Written by: Rachel Norman
Sometimes the things that make the most difference with babies are the hardest to do. They feel the most inconvenient.
I remember many nights where I wanted to dive into bed and skip the dream feed. I would climb in bed, crash, then be woken up 20 minutes later to a hungry and crying baby. After a while, it simply wasn’t worth it.
Same with the early morning feeds. They are hard to do! It’s hard to wake up at 5:00 a.m. and feed baby but if it means baby goes back to sleep until 7 a.m. it’s worth it!
If you want baby to begin sleeping through the night on his or her own then dream feeds and early morning feeds are things to work on.
Often we’re tempted to go to bed when baby does and keep sleeping until baby wakes up. However, if you want baby to sleep later in the morning you need to feed more often in the beginning of the evening.
Big snack/feed before bed
One thing that’s very important is to fill baby’s belly (not overfill) before bed. If your baby is overtired you may notice that he falls asleep while taking his last feed before bed. The more you can feed your baby right before bed the better he will sleep in those deeply restorative hours prior to midnight.
If baby isn’t full when he goes to bed, baby can wake up around the 11 p.m. to 12 a.m. time, and this is the time that night waking can be very tricky! Baby got just enough sleep he will think he can stay up, he is hungry so he wakes, and he isn’t used to getting himself back to sleep. You now have a baby who is fighting sleep, and that’s a baby that will be cranky and overtired.
If you can feed a full feed of milk this will help immensely. It’ll help baby go to sleep for a longer stretch initially. which will mean it’s restorative sleep. Then if baby wakes up due to habit or hunger, he won’t be nearly as fussy because the sleep he’s had will have made a difference.
Remember: it’s much easier for babies to transition through active and passive sleep if they aren’t overtired.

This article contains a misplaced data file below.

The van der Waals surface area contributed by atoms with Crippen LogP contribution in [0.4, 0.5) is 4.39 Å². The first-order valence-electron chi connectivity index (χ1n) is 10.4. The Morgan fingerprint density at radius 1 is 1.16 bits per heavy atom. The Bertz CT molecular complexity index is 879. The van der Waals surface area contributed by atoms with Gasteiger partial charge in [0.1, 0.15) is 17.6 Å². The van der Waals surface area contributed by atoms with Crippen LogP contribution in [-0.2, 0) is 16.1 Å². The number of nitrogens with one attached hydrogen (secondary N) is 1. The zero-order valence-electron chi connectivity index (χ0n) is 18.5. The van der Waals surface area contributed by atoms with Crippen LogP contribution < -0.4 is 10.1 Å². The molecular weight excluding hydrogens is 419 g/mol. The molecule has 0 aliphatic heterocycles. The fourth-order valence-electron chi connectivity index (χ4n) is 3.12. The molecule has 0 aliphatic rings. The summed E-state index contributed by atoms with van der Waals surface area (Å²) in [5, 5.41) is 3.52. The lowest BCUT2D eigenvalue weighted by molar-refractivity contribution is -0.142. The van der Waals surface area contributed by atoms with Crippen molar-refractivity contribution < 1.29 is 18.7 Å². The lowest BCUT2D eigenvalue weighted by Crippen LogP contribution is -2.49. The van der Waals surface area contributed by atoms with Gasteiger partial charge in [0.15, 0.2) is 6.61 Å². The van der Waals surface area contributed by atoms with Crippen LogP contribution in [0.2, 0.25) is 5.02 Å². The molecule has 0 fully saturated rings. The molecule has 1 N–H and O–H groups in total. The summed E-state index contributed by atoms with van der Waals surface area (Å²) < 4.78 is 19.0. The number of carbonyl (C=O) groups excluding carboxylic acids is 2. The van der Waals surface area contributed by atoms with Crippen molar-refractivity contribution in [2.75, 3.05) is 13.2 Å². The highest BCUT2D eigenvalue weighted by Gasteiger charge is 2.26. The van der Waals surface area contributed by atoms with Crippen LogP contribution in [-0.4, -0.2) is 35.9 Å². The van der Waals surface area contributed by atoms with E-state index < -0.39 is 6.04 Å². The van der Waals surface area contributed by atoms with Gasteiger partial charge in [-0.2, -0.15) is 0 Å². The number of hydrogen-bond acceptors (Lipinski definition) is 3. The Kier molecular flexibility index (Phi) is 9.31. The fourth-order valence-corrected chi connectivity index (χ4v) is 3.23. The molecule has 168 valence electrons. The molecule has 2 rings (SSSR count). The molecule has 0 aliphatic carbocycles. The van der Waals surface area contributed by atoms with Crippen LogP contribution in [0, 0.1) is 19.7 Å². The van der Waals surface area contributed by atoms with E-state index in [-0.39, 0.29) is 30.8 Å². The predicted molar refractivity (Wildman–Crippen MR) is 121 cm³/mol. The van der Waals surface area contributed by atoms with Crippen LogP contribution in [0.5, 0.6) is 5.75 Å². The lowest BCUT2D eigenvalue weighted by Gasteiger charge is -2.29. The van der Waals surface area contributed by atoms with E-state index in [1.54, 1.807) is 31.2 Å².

Another invaluable tool is the dream feed. This is the feed that happens somewhere between 10:00 pm and 11:00 pm that you do before you go to sleep. Gently get your baby and feed him as much as he will take at this time.
Then it’s a good idea for you to go immediately to bed. This helps the baby sleep a longer stretch at the same time you are, and it helps baby reach the morning with fewer feeds.
In my experience with 5 kids, the dream feed is the last one to be dropped. If baby routinely makes it from that last feed, somewhere around 10 p.m. or 11 p.m., until the morning then I work to drop that feed. Always attempt to wean from a middle of the night feed before the dream feed.
Early Morning Feeds
It’s a good idea to feed baby around the 4:30 a.m. or 5 a.m. mark without fully waking baby. Feed baby in the dark and quiet, then put baby back down to bed until a later hour if desired. IF baby seems to wake up at 5 a.m. and won’t go back to sleep, try waking baby at 4 a.m. with a feed then putting him back down to sleep a bit later.
The more baby has eaten throughout the early evening, the longer baby will sleep in the morning.
White noise is key when baby is feeding. If baby uses the SoundBub white noise machine for all naps, he’ll be more likely to remain drowsy and go back to sleep on his own when he is transitioning through active and passive sleep cycles.
The SoundBub white noise machine is perfect for the nursery or when you’re on the go because it’s hide away hook can clip easily onto strollers, car seats, and even baby carriers.
This post is part of an 8-post series: